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Carrie review: No reason to toy with a classic. Metro – Canada Reel Guys Oct. 18, 2013

00_18_scene_reelguys_md_lizSYNOPSIS: The third adaptation of Stephen King’s 1974 novel stars Chloë Grace Moretz as Maine high school outcast Carrie White, a lonely girl teased by classmates and abused by her deeply religious mother (Julianne Moore). Despite the best efforts of gym teacher Miss Desjardin (Judy Greer) to help Carrie fit in, a clique of mean girls led by Chris (Portia Doubleday) make it their mission to ensure that Carrie has a rough time at school. After being humiliated at her senior prom—pig’s blood will really ruin a taffeta dress apparently—she unleashes a terrible telekinetic vengeance on those who wronged her.


Richard: 2 ½ Stars

Mark: 2 Stars

Richard: Mark, people have been asking me about this movie for months. But they haven’t been asking, ‘Is it good?’ They’ve been asking me why anyone would remake the 1976 classic. After seeing it, I’m not sure. The new version is a perfectly serviceable adaptation of Stephen King’s famous book but it doesn’t have the vulnerability or frailty that made Sissy Spacek so memorable in the title role. First off, what did you think of Chloë Grace Moretz?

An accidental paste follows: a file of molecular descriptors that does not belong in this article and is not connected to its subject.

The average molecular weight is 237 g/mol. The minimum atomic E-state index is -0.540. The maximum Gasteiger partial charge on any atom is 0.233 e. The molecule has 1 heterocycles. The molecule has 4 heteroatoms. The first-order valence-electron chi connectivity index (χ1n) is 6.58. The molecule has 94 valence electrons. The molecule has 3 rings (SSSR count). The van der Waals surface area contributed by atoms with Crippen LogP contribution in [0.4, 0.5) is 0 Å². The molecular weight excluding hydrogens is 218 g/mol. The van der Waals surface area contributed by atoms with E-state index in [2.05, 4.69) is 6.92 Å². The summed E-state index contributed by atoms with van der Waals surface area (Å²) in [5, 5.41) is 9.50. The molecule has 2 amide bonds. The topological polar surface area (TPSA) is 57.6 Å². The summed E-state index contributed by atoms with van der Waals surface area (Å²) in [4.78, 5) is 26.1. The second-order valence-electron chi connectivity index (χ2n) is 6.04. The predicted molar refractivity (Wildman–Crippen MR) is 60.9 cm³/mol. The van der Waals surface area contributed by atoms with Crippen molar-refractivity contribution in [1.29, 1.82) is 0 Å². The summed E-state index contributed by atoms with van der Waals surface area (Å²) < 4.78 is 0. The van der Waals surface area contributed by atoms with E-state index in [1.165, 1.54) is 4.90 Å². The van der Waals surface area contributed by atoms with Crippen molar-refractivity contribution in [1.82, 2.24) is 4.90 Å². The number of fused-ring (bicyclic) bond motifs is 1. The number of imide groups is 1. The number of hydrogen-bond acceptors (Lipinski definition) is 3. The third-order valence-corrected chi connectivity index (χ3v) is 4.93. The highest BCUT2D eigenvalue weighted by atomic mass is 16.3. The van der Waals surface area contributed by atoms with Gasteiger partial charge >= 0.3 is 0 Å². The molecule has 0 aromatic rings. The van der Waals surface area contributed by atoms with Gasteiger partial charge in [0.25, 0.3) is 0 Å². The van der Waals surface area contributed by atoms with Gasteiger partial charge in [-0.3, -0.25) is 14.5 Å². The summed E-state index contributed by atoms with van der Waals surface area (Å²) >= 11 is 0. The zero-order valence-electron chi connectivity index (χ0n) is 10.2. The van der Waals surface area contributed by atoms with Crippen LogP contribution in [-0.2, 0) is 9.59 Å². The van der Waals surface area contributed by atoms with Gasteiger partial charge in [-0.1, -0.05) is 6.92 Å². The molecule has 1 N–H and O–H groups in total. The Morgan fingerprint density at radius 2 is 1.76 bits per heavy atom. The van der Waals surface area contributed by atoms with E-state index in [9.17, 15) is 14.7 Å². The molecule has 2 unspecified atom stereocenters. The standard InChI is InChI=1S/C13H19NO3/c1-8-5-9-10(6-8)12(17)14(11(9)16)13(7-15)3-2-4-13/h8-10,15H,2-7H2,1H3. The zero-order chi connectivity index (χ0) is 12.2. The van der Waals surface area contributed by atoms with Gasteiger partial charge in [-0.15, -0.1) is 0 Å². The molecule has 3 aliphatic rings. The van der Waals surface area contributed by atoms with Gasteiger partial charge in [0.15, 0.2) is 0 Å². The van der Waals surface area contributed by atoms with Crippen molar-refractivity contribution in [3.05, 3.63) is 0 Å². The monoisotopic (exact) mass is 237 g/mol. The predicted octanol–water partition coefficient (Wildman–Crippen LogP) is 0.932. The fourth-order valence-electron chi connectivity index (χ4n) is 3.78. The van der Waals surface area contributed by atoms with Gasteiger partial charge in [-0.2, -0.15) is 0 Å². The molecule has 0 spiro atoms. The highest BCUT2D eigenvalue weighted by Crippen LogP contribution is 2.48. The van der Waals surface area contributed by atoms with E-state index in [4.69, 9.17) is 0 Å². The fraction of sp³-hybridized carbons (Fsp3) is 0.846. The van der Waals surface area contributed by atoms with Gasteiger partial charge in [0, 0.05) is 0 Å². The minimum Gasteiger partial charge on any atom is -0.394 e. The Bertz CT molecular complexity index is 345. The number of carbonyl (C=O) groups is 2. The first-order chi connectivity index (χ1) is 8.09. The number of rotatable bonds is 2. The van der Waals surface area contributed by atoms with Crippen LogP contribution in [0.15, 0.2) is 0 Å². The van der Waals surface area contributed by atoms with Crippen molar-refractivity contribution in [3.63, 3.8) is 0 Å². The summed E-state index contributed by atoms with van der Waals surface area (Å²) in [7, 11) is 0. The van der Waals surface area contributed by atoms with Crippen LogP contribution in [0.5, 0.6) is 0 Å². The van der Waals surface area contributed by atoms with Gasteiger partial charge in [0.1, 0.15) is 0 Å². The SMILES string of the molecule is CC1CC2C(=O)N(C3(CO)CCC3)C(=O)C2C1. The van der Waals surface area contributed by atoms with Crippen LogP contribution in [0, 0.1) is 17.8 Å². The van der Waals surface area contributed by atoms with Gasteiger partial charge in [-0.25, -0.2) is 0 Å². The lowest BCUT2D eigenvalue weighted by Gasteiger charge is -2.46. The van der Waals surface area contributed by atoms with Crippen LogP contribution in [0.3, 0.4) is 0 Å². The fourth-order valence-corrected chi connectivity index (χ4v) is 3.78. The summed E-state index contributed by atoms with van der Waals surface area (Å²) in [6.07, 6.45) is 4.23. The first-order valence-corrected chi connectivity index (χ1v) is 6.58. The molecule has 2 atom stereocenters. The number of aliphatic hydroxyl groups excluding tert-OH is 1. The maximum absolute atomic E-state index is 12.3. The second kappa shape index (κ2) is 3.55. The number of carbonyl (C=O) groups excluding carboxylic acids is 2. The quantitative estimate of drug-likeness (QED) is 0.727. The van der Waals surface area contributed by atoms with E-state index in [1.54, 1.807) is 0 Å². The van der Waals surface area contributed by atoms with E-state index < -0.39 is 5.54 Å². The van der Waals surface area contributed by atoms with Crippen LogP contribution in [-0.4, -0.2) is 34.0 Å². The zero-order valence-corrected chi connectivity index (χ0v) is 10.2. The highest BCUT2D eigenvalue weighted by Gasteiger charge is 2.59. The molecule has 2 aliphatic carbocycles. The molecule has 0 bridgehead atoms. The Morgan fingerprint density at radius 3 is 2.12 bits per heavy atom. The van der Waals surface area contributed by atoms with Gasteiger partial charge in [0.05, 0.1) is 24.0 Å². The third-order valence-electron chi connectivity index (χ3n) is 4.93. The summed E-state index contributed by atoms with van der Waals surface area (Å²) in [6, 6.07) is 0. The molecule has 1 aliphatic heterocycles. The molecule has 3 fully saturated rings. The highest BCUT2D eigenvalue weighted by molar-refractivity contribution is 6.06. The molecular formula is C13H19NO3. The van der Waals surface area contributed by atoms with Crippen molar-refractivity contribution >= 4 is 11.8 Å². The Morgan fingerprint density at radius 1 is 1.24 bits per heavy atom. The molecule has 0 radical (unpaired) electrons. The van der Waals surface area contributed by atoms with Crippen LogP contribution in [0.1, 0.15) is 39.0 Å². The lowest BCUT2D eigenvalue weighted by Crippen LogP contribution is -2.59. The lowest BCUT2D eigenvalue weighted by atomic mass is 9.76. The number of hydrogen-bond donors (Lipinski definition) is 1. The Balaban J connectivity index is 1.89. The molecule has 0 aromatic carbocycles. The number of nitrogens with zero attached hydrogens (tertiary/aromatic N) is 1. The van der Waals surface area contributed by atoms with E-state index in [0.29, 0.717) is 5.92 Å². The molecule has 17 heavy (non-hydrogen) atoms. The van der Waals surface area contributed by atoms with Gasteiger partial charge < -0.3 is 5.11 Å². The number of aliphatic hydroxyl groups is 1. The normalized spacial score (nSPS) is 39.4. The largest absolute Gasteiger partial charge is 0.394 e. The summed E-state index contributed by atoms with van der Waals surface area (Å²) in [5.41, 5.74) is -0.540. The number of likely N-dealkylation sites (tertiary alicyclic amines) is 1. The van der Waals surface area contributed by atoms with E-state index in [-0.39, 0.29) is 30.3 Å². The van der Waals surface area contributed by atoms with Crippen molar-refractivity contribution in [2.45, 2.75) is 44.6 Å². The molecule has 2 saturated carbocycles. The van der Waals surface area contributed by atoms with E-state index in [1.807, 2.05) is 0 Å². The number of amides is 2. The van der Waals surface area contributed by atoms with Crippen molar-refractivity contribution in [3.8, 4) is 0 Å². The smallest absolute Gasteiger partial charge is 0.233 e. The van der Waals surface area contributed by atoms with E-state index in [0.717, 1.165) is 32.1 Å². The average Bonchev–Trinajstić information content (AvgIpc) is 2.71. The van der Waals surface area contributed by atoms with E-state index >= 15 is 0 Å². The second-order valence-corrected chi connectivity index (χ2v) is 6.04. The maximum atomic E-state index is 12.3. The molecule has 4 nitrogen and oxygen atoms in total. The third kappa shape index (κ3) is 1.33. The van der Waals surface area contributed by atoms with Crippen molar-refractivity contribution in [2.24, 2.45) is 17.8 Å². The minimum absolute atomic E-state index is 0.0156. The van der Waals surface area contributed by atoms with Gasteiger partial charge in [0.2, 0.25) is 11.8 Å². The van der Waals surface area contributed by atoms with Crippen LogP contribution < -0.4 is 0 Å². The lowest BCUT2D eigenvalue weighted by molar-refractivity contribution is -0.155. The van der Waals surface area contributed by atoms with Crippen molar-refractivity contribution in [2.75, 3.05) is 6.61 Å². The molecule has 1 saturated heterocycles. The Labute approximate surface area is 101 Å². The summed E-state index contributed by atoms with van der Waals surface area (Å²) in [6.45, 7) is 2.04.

Mark: Richard, she’s the strongest thing in the movie. Although no one can compare to Sissy Spacek, she did an admirable job. The question isn’t whether this is a good film; it’s whether this is a necessary film. When I heard Kimberly Pierce would be directing this remake, I hoped she would bring some kind of post-feminist twist to it. But no, she didn’t direct the remake; she just colored within the lines.

RC: Agreed, but there are some good moments within those lines. There is a sweetness to Carrie, particularly in the prom scenes (pre pig’s blood) that makes the anticipation of what is to come all the more tense and I liked Julianne Moore’s head thumping self-punishment scenes. It works in those moments, but there’s too much CGI—the floating books are silly—and since when can Carrie fly?

MB: She can now! It’s just another example how everything in the movie is less subtle than in the DePalma version. The themes of religious and sexual repression-so shocking in 1976-seem overcooked now. But let’s pretend we know nothing of the original. Does the movie work? Sure, to an extent. The performances are good, the last third is exciting and full of blood and revenge, but it still feels a bit superficial and detached. None of my fingernails were harmed in the viewing of this production.

RC: Mine either, although a mother and daughter knife battle made me shift to the front of my seat mostly because it felt more organic and less computer generated than some of the other displays of Carrie’s mad telekinetic skillz. It felt dangerous in a way that the rest of the violence didn’t.

MB: And Julianne Moore does crazy very well, doesn’t she? Still, the script gave her some passages so clunky that even real-life maniac mamas would have demanded another draft

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